President Obama and his administration continue to make STEM education and tech inclusion initiatives a priority for all Americans, especially when it comes to closing the growing gap that exists between open jobs and historically underrepresented groups. The White House Tech Inclusion Summit, which took place at the Eisenhower Executive Office Building in Washington, DC on Thursday, gathered a diverse group of tech leaders to further discuss private-sector plans outlined during the Tech Inclusion Roundtable last August.
Hosted by Chief Technology Officer Todd Park, the Office of Science and Technology Policy, and Oakland-based non-profit Level Playing Field Institute, the summit served as a meeting of the (tech) minds where execs from groups such as the NAACP Washington Bureau Director and Senior Vice President for Advocacy Hilary Shelton, Dr. Chad Womack, director of STEM Education Initiatives and the UNCF-Merck Fellowship Program at the United Negro College Fund, and Jesse Martinez, founder of the Latino Startup Alliance detailed their proposals and plans of action in bringing STEM opportunities to their communities.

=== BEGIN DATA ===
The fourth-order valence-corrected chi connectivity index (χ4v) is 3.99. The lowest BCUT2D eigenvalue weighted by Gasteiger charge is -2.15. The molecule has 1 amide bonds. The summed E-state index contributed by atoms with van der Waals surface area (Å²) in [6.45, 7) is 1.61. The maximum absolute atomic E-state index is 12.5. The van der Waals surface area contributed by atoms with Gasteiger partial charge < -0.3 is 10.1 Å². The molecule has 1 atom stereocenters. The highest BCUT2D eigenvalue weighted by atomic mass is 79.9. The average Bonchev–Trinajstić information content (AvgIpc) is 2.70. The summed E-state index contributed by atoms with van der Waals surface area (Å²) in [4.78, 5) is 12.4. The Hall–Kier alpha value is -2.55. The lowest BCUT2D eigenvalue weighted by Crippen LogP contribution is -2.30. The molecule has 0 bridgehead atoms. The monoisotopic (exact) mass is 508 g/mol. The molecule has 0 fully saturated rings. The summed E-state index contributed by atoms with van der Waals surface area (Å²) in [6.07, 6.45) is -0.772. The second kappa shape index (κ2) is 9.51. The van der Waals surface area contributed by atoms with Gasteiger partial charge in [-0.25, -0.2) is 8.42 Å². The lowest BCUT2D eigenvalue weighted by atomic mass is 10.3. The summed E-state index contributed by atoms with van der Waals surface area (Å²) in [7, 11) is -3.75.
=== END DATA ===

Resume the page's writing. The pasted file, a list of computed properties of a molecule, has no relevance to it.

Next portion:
“I’ve been to the forgotten parts of rural America where there are people who have just as much entrepreneurship energy, just as much innovation, just as much drive, but have to fight their way to find the connectivity to the opportunity,” said Michael Strautmanis, deputy assistant to the president and counselor to the senior advisor for strategic engagement, in his closing remarks. He remarked that the administration would fulfill its promise of giving individuals who want to partake in this economy every opportunity to do so.
Well-known startup investor and computing pioneer Mitchell Kapor and wife Freada Kapor Klein, founder of LPFI, were also in attendance, as well as Principal Research Director at Microsoft Rane Johnson-Stempson, who gave a riveting presentation on the tech-job crisis affecting our nation and how a lack of knowledge will continue the cycle.
“We have a huge awareness problem in our communities, especially if we go into those at-risk neighborhoods that I grew up in” said Johnson-Stempson while discussing the Activate Local Communities initiative. “They don’t even see the opportunities, they don’t know the opportunities.”